Southwest hasn't developed a mobile phone app for AirTran, since the airline will be phased out (though it does have a robust app of its own where you can see AirTran flights).

Top-tier frequent fliers now get reciprocal benefits and frequent-flier points can be exchanged if customers call and ask for a transfer, Mr. Hawkins said. But some issues, like the vouchers, haven't been solved yet, he said. "There is an appreciable partition between the two carriers and there are some things we have not been able to break through the brick wall," he said.

For some AirTran loyalists, the slow phasing out of their airline has been hard to watch. AirTran had a strong following because upgrades to its business-class seats were relatively easy for business travelers to get.

No more, as Southwest's top-level customers have started flying more trips on AirTran planes, making upgrades harder to get. Eventually Southwest will end all upgrade possibilities, since it only flies with coach seats. Even small changes have hurt, such as switching AirTran business-class snacks to Southwest peanuts and crackers.

And Southwest regulars struggle when flying AirTran. Gary Zeune, a frequent traveler from Powell, Ohio, paid $12.50 on a recent trip and got early boarding on his first flight, on Southwest. When he got to his connecting AirTran flight, he was in Group 7. "It bothers me that they charged me the whole $12.50 and I only got half of it," he said.

David LaRue of Fort Worth, Texas, says he hasn't been able to use his Southwest frequent-flier points for international trips on AirTran. And he can't use his Southwest companion pass to take people with him on AirTran flights.

He got so mad bouncing between agents of both airlines trying to book trips that he offered to patch them together in a conference call. The agents declined.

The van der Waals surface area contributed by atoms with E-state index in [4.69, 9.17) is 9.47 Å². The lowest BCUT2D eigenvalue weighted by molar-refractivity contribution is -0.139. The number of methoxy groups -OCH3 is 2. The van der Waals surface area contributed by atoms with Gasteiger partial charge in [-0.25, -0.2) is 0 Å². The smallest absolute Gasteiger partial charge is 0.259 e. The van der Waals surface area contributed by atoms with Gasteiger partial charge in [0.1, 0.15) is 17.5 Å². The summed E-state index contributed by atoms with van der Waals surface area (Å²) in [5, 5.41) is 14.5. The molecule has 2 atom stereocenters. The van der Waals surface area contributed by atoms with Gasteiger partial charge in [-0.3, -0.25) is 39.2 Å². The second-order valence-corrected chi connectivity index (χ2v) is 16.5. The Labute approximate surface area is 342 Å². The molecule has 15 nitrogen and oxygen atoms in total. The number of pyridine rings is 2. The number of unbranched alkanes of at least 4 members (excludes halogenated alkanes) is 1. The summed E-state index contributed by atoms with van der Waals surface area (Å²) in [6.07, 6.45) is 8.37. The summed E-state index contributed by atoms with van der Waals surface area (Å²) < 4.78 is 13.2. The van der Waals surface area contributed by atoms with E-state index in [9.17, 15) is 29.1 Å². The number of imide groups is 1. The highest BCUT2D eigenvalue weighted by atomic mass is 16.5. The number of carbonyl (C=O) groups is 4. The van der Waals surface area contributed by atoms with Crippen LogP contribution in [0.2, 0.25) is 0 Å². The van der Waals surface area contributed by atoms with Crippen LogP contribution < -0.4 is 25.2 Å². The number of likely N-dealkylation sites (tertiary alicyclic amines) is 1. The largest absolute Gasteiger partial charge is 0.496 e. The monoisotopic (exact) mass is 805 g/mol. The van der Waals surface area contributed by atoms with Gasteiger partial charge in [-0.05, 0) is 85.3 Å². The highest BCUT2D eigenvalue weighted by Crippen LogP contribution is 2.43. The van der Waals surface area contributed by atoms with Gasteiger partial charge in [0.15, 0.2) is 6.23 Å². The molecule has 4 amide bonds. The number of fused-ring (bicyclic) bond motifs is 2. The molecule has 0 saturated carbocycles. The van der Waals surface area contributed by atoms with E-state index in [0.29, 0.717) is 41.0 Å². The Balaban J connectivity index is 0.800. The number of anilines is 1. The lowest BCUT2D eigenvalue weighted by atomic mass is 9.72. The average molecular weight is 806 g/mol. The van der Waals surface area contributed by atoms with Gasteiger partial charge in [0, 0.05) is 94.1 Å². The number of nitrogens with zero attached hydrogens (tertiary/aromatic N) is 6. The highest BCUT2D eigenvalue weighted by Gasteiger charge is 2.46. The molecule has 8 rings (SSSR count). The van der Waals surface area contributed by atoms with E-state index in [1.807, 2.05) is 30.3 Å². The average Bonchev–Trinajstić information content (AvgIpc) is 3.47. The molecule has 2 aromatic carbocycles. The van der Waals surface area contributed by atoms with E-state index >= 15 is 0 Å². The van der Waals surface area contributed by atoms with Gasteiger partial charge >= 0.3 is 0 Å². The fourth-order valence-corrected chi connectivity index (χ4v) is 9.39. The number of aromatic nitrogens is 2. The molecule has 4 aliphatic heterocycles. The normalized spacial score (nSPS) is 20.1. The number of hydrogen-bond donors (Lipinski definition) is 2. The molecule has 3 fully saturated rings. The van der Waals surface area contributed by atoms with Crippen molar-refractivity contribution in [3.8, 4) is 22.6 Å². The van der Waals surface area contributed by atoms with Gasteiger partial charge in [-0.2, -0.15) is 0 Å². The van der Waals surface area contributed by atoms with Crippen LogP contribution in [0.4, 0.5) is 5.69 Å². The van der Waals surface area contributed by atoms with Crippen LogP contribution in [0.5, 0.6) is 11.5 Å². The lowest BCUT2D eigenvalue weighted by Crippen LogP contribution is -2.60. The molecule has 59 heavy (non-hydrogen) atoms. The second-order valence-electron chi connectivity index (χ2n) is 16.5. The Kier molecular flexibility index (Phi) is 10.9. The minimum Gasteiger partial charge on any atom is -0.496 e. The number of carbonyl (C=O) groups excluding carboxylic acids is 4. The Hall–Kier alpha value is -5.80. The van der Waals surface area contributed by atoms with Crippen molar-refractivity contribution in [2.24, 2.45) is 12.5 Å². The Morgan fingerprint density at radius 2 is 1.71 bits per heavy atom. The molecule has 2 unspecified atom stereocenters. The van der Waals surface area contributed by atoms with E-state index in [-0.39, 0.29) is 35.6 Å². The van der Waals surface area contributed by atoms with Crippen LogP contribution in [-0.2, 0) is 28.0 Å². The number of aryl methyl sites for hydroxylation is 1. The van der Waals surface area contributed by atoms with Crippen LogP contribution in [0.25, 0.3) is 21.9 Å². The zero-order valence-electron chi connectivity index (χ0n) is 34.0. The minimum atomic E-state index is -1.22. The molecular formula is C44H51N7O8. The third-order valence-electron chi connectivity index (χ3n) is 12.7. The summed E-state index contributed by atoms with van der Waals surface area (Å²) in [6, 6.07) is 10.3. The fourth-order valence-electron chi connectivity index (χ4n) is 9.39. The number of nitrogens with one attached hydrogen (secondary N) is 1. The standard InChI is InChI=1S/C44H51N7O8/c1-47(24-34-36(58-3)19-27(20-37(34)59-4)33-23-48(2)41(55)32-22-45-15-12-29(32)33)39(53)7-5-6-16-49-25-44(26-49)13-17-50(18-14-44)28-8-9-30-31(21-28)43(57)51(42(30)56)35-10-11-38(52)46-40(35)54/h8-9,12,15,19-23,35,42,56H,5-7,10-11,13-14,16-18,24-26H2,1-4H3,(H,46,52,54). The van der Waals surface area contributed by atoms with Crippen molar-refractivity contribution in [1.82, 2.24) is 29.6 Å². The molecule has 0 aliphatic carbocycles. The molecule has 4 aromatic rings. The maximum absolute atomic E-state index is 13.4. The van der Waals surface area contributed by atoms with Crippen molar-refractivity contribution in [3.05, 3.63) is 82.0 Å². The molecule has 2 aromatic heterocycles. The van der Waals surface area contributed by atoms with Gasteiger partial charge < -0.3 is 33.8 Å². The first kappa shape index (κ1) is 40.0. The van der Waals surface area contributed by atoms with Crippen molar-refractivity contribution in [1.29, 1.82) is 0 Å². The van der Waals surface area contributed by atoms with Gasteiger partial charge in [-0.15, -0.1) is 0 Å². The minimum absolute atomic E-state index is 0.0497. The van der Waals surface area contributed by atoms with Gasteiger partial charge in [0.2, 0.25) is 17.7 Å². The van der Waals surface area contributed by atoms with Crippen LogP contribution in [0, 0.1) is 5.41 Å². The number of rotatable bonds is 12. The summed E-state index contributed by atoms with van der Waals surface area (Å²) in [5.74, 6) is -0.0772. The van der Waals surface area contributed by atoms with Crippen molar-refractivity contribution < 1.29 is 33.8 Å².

"Right now, it's pretty rough. They have dragged their heels so long to integrate that it's frustrating. I don't understand why," he said.
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Old 07-18-2013, 05:53 PM   #4
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Interesting article. We just booked a southwest flight to mco (could have booked through AirTran but would pay baggage fees). At the time we didn't realize that southwest wouldn't let us pick seats- and for some reason we weren't offered the option to check in early for $12.50.

The flight is actually run by AirTran and those that book it through AirTran can pick their seats in advance. Our reservation states that our seats will be assigned for us when we check in and we cannot change them till we arrive at the gate- problem is we are traveling with our children- a four year old and a seven year old. I am terrified that we will not be able to sit next to the kids and really hope this isn't the case.
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Old 07-18-2013, 06:12 PM   #5
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things are progressing as most expected, slowly.

I'm surprised as to how relatively smoothly the transition has progressed thus far and that prices haven't absolutely skyrocketed (yet) in the markets where there will be little in the way of competition once AT is fully integrated.